Operant studies on pigeons using slide-projected images suggest that photographs of geographical locations might be used as a research tool to study the importance of visual landmarks in homing. Before using this method, however, it is necessary to show that pigeons do see photographic slides as representing real world locations. After reviewing the evidence for picture-to-object correspondence for geographical locations in pigeons, we report the results of an experiment designed to test whether outdoor experience at a location affected homing pigeons' ability to categorise slides of that versus another location displayed in an operant set-up. Four birds visited one location immediately before each experimental session; four birds visited an irrelevant location. No effect of outdoor experience was found on acquisition, or transfer to novel stimuli. The possible reasons for limitations on picture-to-object correspondence are discussed.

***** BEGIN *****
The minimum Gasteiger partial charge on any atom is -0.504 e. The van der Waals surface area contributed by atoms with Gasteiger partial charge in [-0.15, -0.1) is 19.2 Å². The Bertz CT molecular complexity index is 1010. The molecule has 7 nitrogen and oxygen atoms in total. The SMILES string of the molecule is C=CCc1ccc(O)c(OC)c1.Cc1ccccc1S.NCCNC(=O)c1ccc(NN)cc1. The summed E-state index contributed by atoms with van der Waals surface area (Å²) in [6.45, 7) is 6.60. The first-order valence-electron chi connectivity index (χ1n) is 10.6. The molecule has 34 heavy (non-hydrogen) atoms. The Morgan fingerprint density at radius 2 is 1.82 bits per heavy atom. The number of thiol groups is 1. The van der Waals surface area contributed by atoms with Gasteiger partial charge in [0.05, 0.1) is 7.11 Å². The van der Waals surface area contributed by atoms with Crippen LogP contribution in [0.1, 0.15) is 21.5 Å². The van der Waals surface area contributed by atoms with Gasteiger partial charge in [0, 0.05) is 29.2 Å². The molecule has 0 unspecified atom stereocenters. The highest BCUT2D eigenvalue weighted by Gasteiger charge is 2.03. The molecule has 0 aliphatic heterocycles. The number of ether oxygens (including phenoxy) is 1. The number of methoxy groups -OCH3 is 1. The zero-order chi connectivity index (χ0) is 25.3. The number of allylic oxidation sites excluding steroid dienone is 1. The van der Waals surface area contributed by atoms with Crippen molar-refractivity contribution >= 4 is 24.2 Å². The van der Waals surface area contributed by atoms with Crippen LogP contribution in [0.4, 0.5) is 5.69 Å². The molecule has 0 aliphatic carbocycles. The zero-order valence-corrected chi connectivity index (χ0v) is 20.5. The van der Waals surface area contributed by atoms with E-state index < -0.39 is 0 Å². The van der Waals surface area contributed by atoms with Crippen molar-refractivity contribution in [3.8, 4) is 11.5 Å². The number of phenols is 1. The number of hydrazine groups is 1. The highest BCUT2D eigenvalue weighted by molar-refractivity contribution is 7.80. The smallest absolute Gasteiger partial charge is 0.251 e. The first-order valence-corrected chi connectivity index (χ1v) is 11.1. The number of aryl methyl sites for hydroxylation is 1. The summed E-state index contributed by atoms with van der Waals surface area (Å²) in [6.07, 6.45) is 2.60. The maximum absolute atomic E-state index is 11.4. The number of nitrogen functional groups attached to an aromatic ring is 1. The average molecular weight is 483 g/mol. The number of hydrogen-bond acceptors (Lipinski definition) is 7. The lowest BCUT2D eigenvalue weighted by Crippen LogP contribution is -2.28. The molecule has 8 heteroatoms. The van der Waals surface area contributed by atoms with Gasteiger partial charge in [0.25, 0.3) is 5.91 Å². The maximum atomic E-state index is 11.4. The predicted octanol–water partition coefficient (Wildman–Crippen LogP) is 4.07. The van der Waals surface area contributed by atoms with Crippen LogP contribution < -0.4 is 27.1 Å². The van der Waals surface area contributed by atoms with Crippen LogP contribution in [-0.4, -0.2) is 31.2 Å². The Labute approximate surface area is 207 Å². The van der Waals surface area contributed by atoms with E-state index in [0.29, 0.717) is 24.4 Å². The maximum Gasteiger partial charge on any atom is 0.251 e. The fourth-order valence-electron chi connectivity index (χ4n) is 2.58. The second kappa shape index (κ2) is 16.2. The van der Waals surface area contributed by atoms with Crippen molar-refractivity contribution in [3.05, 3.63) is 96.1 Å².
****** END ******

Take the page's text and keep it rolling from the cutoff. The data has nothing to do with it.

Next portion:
All Science Journal Classification (ASJC) codes
- Animal Science and Zoology
- Behavioral Neuroscience